There was a point in history where metallurgy was considered as a form of sorcery. After all, combining metals to create a tougher material was the closest thing to magic back then. Today, however, combining metals is a common process, let alone a thriving industry. Metallurgy is responsible for the creation of hundreds of types of alloys that now make technological advances possible.
Brass, an alloy of copper and zinc, is one of the first metals that have greatly benefited from the craft of metallurgy. With over 60 variations, it is a widely tested and utilized metal, probably present in all kinds of modern-day machines and structures. Its oldest and most popular variant is Muntz metal.
What Is Muntz Metal?
Two centuries ago, boats and ships are designed and built with an ordinary copper-plated bottom. While typical copper has an excellent anti-corrosion property, it is highly susceptible to fouling, the accumulation of unwanted materials on solid surfaces, which affect functionality and stability. As such, maintaining the exterior surface of vessels was difficult.
To address this weakness of copper, an industrialist from Birmingham named George Frederic Muntz invented a metal that can repel both living organisms and inorganic substances. He tried to increase the amount of copper and reduce the amount of zinc in the mixture to allow for the addition of a trace amount of iron. The resulting brass type is tough enough to resist even the corrosive force of seawater. This type of brass was named after him.
To better understand the unique abilities of Muntz metal, you should learn the different classifications of brass first. There are several ways to classify brasses but the most accurate is through their crystal structure.
Alpha. Brasses that contain less than 37% zinc and has a solid crystal structure with uniform composition are classified as alpha. These brasses are softer and more ductile than their counterparts. Because of this characteristic, they are easily cold worked, welded, rolled, drawn, bent or brazed.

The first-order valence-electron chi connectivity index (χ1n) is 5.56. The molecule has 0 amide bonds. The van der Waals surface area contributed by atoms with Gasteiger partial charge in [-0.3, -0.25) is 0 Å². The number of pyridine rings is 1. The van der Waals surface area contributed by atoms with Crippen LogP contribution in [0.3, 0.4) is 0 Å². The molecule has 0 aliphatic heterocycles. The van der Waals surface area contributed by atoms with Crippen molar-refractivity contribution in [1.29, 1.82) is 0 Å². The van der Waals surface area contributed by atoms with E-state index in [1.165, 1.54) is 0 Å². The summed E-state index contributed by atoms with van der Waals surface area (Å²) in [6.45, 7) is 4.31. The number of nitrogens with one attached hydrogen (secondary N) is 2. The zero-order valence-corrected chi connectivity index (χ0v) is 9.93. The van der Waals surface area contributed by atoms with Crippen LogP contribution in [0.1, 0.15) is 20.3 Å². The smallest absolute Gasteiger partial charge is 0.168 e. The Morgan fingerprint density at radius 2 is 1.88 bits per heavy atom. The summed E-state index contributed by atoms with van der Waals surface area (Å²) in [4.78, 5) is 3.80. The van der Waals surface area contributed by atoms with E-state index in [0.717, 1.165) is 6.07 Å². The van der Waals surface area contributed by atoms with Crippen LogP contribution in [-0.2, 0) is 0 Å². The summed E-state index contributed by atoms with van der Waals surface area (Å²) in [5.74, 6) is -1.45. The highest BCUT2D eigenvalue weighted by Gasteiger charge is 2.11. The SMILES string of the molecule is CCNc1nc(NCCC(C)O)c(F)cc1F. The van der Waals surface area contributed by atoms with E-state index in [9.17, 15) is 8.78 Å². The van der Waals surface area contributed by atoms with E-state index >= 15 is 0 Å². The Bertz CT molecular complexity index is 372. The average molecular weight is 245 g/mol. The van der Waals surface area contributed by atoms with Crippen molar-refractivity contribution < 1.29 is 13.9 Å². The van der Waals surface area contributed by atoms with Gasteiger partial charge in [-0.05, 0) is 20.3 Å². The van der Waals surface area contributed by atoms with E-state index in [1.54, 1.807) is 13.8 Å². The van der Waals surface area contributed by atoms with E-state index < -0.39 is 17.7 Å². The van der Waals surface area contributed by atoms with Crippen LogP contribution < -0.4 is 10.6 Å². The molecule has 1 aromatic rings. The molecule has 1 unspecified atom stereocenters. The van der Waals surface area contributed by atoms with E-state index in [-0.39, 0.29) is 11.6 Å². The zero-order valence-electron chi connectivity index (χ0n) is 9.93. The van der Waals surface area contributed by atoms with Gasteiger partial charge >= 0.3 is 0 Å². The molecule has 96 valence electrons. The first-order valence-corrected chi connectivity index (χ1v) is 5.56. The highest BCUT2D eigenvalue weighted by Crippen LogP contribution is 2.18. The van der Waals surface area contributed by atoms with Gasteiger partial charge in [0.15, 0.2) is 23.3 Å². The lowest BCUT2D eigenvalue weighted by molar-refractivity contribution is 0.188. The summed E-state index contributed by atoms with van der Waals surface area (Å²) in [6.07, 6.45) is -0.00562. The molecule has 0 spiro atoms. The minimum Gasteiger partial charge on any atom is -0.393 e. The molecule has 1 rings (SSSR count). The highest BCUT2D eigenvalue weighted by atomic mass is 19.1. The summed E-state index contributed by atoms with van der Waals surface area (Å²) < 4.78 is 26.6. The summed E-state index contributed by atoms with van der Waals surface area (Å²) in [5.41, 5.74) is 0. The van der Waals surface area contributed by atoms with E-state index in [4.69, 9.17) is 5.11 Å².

Alpha-Beta. Add more zinc to the mixture, somewhere between 37% and 45%, and you’ll get brasses classified as alpha-beta. These brasses are harder and tougher than alpha brasses, and therefore better hot-worked by extrusion, stamping, or die-casting. Most brass materials and supplies are alpha-beta.
Beta. Brasses in this classification are the hardest because they have more than 45% zinc in the mixture. And because they are hard, they can only be hot-worked; in most cases, the temperature used is higher than when working alpha-beta brasses.
Muntz metal belongs to the alpha-beta class. This means it’s neither too hard nor too soft. Apart from being a fairly workable metal, Muntz is also prized for its other properties.
Anti-fouling – As previously mentioned, Muntz metal was originally used to improve the anti-fouling property of ship covering. The copper in Muntz metal gradually leaches, killing organisms that try to attach on its surface. This is exactly the reason why it is also used as sheathing for pier piles, as these are a common breeding ground for teredo shipworm.
Saltwater Corrosion Resistance – Saltwater corrodes most metals ten times faster than freshwater does. Therefore, the type of metal used to make boat sheathing must also be at least ten times more resistant than typical metals. Muntz metal is found to have such ability, which is why it is also used for marine applications other than sheathing.
Durability – All brasses are durable because they do not rust or corrode easily. Although they tarnish, this is just skin-deep and does not really affect the functionality of the metal. They are expected to last for many years with proper maintenance.
Muntz metal is no longer a rare material. It is available in many huge supply stores across the country. If you want to find the highest quality material, however, a reputable supplier like Rotax Metals can definitely help.